+ + It is a time capsule. By drawing from source material – that 1909 novel – Marie Kohler creates a sense of harsh challenges people faced. Kate’s loss of her husband means she had to go it alone and subsist on a farm while raising a child. The story includes a boy, Billy (Timothy Wesley-Bee), who is ragtag and worse: Abandoned. Only by kindness does Billy survive. The kindness comes from Elnora’s uncle, Wesley (Kent Moraga), and his wife, Maggie (LeAnn Johnson), who in their childless marriage find a blessing in Billy.

+ + It is an appreciation of the environment. In the story, the Limberlost Swamp existed. Elnora loved it and found wonder in its butterflies, moths and other creatures. So does Bird Woman (Carol Jensen-Olson), who is – wonder of wonders for the time, a university scientist who speaks of bees, et al, by their Latin names. Sounds of the swamp – the frogs, water gurgles, etc. – are created in the production by the young support ensemble, who also play Elnora’s mean high school classmates in and early scene and a kind of Greek chorus along the way. One of the interesting things about “A Girl of the Limberlost” is its environment went away. The value of a swamp was dismissed. The play captures a sense of how that was a mistake – how the passions of Elnora and Bird Woman were true and correct. Subtly, the play tells why the environment is important – and that may be a motivating factor in why this production exists and the players are performing in it.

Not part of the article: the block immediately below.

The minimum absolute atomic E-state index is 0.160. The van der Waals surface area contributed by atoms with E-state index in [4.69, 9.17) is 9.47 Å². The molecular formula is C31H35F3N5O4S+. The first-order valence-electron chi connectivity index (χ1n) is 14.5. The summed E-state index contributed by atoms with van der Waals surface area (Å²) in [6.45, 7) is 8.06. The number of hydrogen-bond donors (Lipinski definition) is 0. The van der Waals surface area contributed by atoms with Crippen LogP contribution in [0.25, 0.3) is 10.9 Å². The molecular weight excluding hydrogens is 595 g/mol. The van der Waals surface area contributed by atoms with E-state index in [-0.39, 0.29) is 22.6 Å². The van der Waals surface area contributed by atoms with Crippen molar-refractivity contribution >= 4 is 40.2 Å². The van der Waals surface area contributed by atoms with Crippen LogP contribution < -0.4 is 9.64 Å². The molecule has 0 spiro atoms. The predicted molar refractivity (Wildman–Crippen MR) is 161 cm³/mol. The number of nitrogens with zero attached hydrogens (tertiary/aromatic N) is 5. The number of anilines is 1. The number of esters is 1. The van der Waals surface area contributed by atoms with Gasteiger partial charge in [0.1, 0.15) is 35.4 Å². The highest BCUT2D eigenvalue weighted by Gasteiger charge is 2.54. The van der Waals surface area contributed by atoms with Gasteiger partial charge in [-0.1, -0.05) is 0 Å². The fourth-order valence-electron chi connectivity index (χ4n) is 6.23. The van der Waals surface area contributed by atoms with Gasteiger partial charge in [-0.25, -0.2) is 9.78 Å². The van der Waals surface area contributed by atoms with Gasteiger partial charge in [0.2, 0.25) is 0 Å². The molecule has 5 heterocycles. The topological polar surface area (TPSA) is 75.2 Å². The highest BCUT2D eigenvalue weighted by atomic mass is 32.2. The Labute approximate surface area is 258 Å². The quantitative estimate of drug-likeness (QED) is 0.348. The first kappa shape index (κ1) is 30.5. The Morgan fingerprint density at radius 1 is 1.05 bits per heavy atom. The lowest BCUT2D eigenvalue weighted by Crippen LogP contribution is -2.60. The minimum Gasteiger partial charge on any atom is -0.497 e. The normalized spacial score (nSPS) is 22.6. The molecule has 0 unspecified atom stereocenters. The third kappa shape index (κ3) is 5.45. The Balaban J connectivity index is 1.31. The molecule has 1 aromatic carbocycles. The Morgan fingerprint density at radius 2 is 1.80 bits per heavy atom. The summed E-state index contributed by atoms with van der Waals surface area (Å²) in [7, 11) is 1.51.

The story in “A Girl of the Limberlost” evolves toward the importance of Elnora’s father before returning to the swamp.

Performances have an endearing quality, the adults having a caring aura and the youth confident, notably Wilkerson and Wesley-Bee.

The intensity level peaks when Wilkerson and Johnson have at it as daughter and mother at total odds. Warmth envelops scenes with Uncle Wesley.

A repeated phrase adapted from the Bible haunts. It goes something like this: “Now under the name of all things good and beautiful, protect me, hide me under the shadows of thy wings.”

The meanings are wide, as much in the play.


Creative: Playwright – Marie Kohler, adapting 1909 novel by Gene Stratton-Porter; directors – Stuart Champeau, Lola DeVillers; set designer – Lola DeVillers; stage manager – Isabel Vreeke; sound effects – Ensemble; violinist – Kayleigh Erickson


Elnora Comstock – Mary Caroline Wilkerson

Kate Comstock – Pamela Johnson